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    Clocks in the clinic: circadian rhythms in health and disease

    Kelly, Rachael M. and Healy, Ultan and Sreenan, Seamus and McDermott, John H. and Coogan, Andrew (2018) Clocks in the clinic: circadian rhythms in health and disease. Postgraduate Medical Journal, 94 (1117). pp. 653-658. ISSN 1469-0756

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    Circadian rhythms are endogenously generated recurring patterns of around 24 hours with well-established roles in physiology and behaviour. These circadian clocks are important in both the aetiology and treatment of various psychiatric and metabolic diseases. To maintain physiological homeostasis and optimal functioning, living life synchronised to these clocks is desirable; modern society, however, promotes a '24/7' lifestyle where activity often occurs during the body’s 'biological night', resulting in mistimed sleep and circadian misalignment. This circadian desynchrony can increase the risk of disease and can also influence treatment response. Clinicians should be aware of the influence that circadian desynchrony can have on health and disease, in order to potentially develop new therapeutic strategies and to incorporate chronotherapeutics into current treatment strategies to enhance their utility.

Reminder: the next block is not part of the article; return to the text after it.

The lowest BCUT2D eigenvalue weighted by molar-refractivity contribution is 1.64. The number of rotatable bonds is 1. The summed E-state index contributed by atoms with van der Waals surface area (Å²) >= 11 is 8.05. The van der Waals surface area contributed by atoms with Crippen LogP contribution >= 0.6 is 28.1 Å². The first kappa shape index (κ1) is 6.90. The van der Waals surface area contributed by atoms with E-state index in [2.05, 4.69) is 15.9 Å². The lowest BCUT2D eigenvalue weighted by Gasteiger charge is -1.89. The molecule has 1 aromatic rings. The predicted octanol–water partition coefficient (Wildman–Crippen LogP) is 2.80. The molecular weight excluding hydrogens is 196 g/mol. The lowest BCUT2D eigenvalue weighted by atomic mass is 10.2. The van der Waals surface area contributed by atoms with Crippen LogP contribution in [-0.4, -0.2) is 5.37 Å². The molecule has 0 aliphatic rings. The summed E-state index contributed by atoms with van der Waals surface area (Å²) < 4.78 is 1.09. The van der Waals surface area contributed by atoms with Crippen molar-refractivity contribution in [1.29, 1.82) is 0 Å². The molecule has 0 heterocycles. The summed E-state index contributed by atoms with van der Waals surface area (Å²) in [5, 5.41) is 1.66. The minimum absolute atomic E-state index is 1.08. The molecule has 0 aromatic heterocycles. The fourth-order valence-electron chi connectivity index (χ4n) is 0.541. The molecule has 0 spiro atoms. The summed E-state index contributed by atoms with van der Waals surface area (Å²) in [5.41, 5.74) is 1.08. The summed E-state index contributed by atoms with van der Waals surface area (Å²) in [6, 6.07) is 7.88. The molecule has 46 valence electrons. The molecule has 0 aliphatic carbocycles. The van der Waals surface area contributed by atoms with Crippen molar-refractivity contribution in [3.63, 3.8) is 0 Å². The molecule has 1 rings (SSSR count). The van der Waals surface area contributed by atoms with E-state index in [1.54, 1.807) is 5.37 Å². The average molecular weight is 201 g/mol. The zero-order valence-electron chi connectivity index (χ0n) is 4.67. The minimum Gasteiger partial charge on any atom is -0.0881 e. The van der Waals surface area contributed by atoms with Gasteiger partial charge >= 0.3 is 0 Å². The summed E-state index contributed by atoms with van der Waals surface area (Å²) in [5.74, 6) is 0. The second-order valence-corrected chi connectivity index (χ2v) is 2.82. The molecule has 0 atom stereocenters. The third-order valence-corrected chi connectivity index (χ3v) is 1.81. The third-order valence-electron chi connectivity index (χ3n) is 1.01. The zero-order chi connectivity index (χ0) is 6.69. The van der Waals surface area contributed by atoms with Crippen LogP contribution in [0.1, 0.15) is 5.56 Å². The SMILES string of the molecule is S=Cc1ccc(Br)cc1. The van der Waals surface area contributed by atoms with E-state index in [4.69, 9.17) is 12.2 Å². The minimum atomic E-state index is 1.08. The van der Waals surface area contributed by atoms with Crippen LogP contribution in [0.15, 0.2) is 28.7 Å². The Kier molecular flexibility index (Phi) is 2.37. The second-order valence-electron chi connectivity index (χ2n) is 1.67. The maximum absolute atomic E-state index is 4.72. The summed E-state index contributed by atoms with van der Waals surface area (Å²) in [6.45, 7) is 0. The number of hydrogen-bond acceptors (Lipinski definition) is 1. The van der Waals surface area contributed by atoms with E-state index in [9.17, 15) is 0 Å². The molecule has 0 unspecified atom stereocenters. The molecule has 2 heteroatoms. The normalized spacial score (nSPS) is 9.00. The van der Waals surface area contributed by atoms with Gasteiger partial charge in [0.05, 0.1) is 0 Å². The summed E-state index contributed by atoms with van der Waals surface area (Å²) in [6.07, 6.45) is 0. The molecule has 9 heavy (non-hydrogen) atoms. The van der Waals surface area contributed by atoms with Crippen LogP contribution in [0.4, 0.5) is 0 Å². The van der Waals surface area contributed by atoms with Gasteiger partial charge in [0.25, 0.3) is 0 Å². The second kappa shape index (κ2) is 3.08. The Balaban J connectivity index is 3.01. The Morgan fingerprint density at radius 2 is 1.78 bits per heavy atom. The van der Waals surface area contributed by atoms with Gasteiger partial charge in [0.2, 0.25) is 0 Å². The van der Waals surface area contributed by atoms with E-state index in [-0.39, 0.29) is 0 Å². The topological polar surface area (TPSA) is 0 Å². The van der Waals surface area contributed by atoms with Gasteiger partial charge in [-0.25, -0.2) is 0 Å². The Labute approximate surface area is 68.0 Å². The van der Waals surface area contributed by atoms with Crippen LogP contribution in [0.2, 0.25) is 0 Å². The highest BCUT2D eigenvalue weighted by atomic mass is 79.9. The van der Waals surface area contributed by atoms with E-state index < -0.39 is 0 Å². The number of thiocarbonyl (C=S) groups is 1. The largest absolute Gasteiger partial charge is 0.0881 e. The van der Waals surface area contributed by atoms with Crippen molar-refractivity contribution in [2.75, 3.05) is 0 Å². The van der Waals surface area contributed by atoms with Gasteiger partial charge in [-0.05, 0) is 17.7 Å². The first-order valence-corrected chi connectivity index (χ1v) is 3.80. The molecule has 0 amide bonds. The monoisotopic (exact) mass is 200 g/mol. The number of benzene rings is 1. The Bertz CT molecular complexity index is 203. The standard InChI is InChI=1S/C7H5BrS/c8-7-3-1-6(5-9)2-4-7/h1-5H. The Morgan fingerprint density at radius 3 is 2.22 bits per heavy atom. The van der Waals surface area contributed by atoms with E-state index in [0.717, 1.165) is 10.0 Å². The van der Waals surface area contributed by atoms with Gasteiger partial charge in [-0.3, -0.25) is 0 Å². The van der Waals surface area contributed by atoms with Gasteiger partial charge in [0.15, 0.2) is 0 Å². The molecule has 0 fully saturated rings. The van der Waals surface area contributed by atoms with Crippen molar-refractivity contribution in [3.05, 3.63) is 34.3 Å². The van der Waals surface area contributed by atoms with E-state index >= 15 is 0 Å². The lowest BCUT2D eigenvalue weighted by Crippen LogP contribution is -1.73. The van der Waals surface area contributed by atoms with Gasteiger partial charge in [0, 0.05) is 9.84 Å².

Item Type: Article
    Additional Information: Cite as: Kelly RM, Healy U, Sreenan S, et al. Postgrad Med J 2018; 94:653–658
    Keywords: circadian rhythms; health; disease; circadian desynchrony; chronotherapeutics;
    Academic Unit: Faculty of Science and Engineering > Psychology
    Item ID: 12133
    Identification Number:
    Depositing User: Dr. Andrew Coogan
    Date Deposited: 10 Jan 2020 16:17
    Journal or Publication Title: Postgraduate Medical Journal
    Publisher: BMJ Publishing Group
    Refereed: Yes
    Use Licence: This item is available under a Creative Commons Attribution Non Commercial Share Alike Licence (CC BY-NC-SA). Details of this licence are available here

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